“With us, with enrolment, you’re impacting every single area of the faculty the minute you decide to take fewer singers, or fewer piano majors, or whatever. Then you’re actually affecting everybody, so that’s when it gets very, very difficult.”

Engaging students
Labossière helped organize the general assembly and told the Manitoban the budget cuts within the faculty had become a serious concern for music students.

“There’s already the dry joke about how we never have any money,” said Labossière. “It’s something students are aware of. And then the fact that our budget is being reduced […] Our equipment is very outdated. There is concern.”

“When we bring it up with students, we get a certain reaction. ‘Why is this happening? What can we do about it? What does that mean for me and my education?’”

Labossière said the reactions from students at the assembly were positive.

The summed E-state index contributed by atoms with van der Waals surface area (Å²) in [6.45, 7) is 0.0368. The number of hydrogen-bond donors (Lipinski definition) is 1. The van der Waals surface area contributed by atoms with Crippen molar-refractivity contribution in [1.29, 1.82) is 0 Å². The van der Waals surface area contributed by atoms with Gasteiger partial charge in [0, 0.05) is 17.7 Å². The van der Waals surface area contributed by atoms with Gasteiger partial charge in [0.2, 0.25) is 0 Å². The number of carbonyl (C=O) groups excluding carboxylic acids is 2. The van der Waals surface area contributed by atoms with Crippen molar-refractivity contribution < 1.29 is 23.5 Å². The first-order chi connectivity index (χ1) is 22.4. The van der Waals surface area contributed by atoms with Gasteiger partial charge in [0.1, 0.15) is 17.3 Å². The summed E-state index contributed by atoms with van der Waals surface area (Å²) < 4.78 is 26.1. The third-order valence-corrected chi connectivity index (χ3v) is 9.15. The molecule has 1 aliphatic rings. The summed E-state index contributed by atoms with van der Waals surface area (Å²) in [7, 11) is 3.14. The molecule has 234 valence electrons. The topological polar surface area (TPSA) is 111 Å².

“I think they really appreciated being consulted, kind of brought into the loop,” Labossière said.

“It’s very easy to, just as a council, do your own thing and not necessarily listen to students. Or not even to not listen, but to not consult them really. But this sort of thing opens up a dialogue between council members and the students in a more formal capacity so that students feel free to voice their opinions.”

Labossière said music students are now looking at other actions to take since approving the motion, including writing a letter to administration, asking the music faculty council to pass a similar motion, and participating in an upcoming rally against the cuts organized by the Stop the Cuts coalition.

“I hope this will galvanize further student action, because I think there’s a bit of a culture of inaction on our campus and I’d really like to see that change,” Labossière said.

“I think the really big overarching goal of holding this assembly was so that we could make our students feel empowered to create change, to make their voices heard, to engage in campaigns like this. To just give students a voice, which I think is something that is a little bit lacking in the general student population.”